The Australian Treasury delivered tax cuts to the country’s lower- and middle-income earners in early May.
The move is part of a seven-year tax plan aimed at reducing cost pressures on households. Specifically, the Treasury will provide an income tax relief of up to A$530 (USD$430) per year to workers earning less than A$90,000 (USD$67,000) in 2018–19. The plan will also lift the third-highest tax bracket and double the Low-Income Tax Offset.
Interestingly, the move is a significant policy divergence for the incumbent Liberal-National coalition, which has previously made priorities of cutting both the national deficit and debt. However, analysts say that stronger economic fundamentals have given the government the freedom to roll back taxes. Specifically, the mining-driven Australian economy has benefitted from higher corporate and income tax receipts because of the spike in commodity prices, as well as an employment boom.
“This is not spending or a giveaway. We are simply enabling Australians to keep more of what they have earned,” said Treasurer Scott Morrison.
Morrison pointed out that despite the tax cuts, the country is still expected to return to a surplus by the 2019–20 financial year – a full year ahead of schedule.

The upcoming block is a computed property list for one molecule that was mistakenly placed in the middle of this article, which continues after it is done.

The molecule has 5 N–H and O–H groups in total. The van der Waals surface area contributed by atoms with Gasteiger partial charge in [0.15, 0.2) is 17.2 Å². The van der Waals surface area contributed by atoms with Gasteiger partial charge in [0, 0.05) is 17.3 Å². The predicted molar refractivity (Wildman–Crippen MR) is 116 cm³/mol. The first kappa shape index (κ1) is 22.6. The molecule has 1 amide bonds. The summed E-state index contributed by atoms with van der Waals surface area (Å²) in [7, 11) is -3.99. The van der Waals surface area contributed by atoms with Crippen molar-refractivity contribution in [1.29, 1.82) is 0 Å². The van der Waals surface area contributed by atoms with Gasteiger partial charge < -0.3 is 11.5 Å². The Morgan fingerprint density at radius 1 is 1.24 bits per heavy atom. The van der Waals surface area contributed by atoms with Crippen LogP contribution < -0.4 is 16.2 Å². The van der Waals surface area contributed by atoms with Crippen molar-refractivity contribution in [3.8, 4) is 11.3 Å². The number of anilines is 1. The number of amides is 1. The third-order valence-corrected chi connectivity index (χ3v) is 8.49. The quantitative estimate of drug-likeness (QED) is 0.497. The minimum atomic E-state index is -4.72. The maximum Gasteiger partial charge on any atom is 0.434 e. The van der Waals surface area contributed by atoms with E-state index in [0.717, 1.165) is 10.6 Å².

However, not everyone is a fan of the plan. The Australian Labor party has decried the adjustments as insufficient. Moreover, while the government’s tax plan benefits lower earners now, a subsequent phase of it will benefit higher earners down the line.
“The government has also flagged its intentions for wider tax reform, introducing a flat tax rate of 32.5 percent for everyone earning between $41,000 and $200,000, while abolishing the 37 percent tax bracket entirely – but not until July 2024,” a Guardian commentator observed. “It’s a way the government can signal to its base and high-income earners that it has a plan for them. It may not be now – this is when the low- and middle-income earners get their sugar hit – but it is in the works.”
The bottom line? Australia is likely in for some major changes to its tax regime in the upcoming years. The recent tweaks for lower earners are just the start.
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